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Juxtapose

Some final words on Amsterdam. 

It's a city of great juxtaposition where, for instance, you might have a corner gambling casino next to an apartment building next to a law office, next to the motorcycle shop, which we noted while waiting for a tram.

Even more startling, at least to me, is the prostitutes on the right, the cities oldest church on the left and down where the people are walking is a day care center.




Amsterdam is a city on built on a human scale and, because of the canals, a city whose center has changed little for centuries. It is a very easy city to walk, very compact with many streets too narrow for cars. An easy city to bike, of course.




 I read that 78% of Amsterdamers have bikes. No one wears a helmet and their fatality count is usually 5-6 per year, which means the death per kilometer pedaled is tiny. Bikes get their own lanes everywhere, which no doubt helps tremendously, but the bike lanes constantly cross streets and sidewalks. And the riders must contend with clueless and careless tourists who walk in the bike lane.

But for those who cannot walk or ride a bike, there are micro cars that are allowed to drive in the bike lane and park of the sidewalk. Just roll your wheelchair in the back and go. 


We easily located the place we stayed for two weeks long ago. It has changed names, gotten new paint and doubtless remodeled inside, but the building was still there and it was still a cheap hotel. Mark set the camera on a car and set the timer.  A man walking by asked why and I explained that we had stayed here in 1979.

"Ah yes." He smiled. "Where the erotica began. But why are you still together?" He laughed and strode away.

(It is coincidence that the address is Singel 69, and the post in the foreground is to keep cars off the sidewalk. The triple X has nothing to do with the city's famed openness, but is directly taken from the Amsterdam Coat of Arms and is seen on all city buildings, vehicles and uniforms. The three Xs are called St. Andrews Crosses.)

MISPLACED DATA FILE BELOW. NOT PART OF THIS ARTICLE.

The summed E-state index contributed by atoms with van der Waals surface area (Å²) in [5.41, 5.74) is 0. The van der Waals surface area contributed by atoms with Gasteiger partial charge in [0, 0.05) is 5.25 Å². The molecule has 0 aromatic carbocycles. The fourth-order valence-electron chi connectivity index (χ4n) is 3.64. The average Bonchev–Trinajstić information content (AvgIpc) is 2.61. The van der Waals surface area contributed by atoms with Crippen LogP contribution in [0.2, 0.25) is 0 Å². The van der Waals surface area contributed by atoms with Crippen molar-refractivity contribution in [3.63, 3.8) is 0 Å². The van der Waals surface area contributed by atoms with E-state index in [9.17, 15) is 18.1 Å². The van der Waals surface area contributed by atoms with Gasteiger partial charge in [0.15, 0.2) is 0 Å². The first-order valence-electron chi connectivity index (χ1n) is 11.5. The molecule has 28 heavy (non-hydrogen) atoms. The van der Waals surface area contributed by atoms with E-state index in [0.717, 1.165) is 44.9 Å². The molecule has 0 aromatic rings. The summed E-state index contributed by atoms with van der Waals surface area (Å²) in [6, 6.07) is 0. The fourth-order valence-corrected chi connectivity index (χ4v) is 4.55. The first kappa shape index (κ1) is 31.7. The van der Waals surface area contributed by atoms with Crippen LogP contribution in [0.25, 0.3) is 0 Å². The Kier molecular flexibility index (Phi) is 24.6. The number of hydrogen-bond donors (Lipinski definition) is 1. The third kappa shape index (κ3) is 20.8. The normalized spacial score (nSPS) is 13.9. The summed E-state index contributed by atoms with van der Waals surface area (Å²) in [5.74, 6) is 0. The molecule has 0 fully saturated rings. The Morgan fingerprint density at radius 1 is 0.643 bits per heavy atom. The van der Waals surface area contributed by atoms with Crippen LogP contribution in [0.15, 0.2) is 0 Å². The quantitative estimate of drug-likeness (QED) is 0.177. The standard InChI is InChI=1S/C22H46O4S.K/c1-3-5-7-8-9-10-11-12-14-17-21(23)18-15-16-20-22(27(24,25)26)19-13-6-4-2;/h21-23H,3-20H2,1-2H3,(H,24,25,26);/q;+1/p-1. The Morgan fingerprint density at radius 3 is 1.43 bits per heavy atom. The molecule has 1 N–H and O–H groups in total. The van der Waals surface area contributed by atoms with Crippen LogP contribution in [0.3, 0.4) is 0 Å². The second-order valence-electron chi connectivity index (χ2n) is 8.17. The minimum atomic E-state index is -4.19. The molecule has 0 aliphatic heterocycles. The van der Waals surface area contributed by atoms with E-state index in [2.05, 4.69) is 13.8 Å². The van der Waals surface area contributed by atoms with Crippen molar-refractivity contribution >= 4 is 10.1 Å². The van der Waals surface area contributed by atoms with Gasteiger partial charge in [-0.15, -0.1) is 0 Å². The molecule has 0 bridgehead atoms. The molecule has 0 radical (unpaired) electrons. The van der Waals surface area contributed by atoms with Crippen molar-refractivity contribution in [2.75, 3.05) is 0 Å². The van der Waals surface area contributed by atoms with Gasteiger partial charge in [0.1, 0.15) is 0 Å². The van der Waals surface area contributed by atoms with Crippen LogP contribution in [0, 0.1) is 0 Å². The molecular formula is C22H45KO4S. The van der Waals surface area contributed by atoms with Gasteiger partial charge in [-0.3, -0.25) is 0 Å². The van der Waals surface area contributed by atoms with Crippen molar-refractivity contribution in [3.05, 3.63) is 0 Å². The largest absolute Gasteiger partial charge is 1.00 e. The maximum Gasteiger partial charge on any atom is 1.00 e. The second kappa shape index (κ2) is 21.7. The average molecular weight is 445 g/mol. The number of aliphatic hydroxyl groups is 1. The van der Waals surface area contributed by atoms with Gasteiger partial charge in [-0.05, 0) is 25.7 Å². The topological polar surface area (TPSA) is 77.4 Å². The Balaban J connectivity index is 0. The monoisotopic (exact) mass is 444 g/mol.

We met no one who didn't speak English, but that may not be true countrywide. We noted that much of their TV programming is British or American with Dutch subtitles. We also noted that two of our 22 channels showed darts on the evenings we tuned in. 

The written Dutch has so many words that are similar to English or words we got from them. Like koekje. (The J is silent). And their word for police is politie, which looks a lot like polite. Seemed very appropriate. We saw few police in Amsterdam and rarely heard sirens. In Paris, there were sirens constantly and police, armed and armored, were a common sight. Once, several vanloads pulled over near us and a bunch of officers jumped out and began walking in several directions and then one ended up pulling out a paper map over which they consulted. Despite their badass attire, it was comical.

Trivia answer-  Amsterdam hosted the 1928 Olympics, which were the first to allow women and the first to have a big torch. The torch and stadium are still there. 

And now some photos from the Amsterdam Festival of Lights. Not your traditional Christmas look.


Notes from and photos of Dutch Jews just before the Nazis removed them, projected on a wall. 

    This bed floated in the canal outside our window.


Festival of lamps in front of City Hall, which many locals call Shitty Hall because they don't 
appreciate the modern architecture. 



 






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